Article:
But the key to the new program will be the full involvement of players both in the decision-making and implementation. Nobody has more passion for, or knowledge of, baseball than the players who have performed at its highest level.
"For as long as the game has been played, generations of Major Leaguers have been passionate about sharing the game they love with others, especially youth," MLBPA executive director Tony Clark said. "Many current and former players are already actively involved with programs designed to not only teach the game at the youth level and develop future ballplayers, but also to help excite the next generation of fans.
"This initiative will help advance and enhance those efforts. Despite their never-ending determination to preserve and grow interest in baseball, players have long known that re-seeding the game at the grassroots level requires the cooperation and support of the entire baseball community."
Both the MLBPA and MLB, who have committed $30 million to the effort, will have an equal number of votes on the new nonprofit's governing board, ensuring players' input in the shape of the programs as well as the funding mechanisms.
One of the key components of the initiative will be the development of a national database of active and former players, broken out by region and city, who are interested in opportunities to engage with young people to teach our great game the right way.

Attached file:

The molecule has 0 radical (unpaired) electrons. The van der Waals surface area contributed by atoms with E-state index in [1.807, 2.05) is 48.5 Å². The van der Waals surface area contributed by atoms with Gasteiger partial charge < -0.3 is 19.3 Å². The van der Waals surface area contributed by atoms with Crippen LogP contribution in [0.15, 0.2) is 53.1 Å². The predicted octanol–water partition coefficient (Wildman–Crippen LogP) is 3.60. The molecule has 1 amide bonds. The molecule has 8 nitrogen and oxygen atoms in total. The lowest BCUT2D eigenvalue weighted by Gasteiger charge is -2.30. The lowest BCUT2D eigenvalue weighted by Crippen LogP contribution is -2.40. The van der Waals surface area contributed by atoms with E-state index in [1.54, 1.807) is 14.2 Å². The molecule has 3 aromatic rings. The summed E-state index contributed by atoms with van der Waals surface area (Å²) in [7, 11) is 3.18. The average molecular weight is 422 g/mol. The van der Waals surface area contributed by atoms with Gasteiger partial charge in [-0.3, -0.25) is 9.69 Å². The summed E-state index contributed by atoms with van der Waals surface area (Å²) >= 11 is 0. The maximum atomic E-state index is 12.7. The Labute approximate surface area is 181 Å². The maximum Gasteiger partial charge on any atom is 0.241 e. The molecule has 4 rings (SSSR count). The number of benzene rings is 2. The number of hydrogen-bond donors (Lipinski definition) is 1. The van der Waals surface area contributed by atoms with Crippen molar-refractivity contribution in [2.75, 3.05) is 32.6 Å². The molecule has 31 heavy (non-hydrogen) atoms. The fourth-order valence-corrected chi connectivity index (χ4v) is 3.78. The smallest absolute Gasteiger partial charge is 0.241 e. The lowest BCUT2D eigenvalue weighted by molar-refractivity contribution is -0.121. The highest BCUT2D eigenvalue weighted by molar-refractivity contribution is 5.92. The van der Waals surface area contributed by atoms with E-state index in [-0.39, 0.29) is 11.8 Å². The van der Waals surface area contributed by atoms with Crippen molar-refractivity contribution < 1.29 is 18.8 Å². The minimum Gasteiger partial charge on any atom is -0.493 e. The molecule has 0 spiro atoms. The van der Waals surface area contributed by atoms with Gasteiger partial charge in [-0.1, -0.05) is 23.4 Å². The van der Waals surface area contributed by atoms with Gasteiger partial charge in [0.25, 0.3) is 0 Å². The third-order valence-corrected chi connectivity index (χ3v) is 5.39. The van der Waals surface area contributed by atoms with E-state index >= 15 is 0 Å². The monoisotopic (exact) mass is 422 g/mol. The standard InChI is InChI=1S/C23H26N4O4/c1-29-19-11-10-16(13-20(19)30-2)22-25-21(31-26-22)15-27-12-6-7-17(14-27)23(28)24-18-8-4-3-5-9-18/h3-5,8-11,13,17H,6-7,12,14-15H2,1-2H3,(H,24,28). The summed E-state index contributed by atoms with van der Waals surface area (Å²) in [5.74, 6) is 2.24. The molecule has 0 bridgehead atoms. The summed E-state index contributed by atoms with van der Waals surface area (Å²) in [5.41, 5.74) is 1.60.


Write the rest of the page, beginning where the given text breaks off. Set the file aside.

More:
This will help ensure that players who are already involved in youth baseball programs and those who are interested in working with kids in or near their own communities will be notified as programs and opportunities emerge.
Plans are underway to provide support for a program in Vero Beach, Fla., that will provide 150 teenagers from underserved communities a chance to receive elite coaching and training immediately following the All-Star Game.
The following are examples of the types of programs and projects that will be supported by the Joint Initiative:
1. Matching grants for baseball academies;
2. Recognition/certification of outstanding youth leagues and coaches;
3. Summer developmental camps for minority and low-income players;
4. Outreach/matching programs for players and former players who desire to work with youth baseball programs in their communities;
5. Support of projects as part of the "Play Ball" outreach program, and
6. Stipends to allow minority and low-income players to participate in travel leagues and tournaments.
Initial funding for the youth Initiative and international expansion and development of the game will come from the International Tax Fund.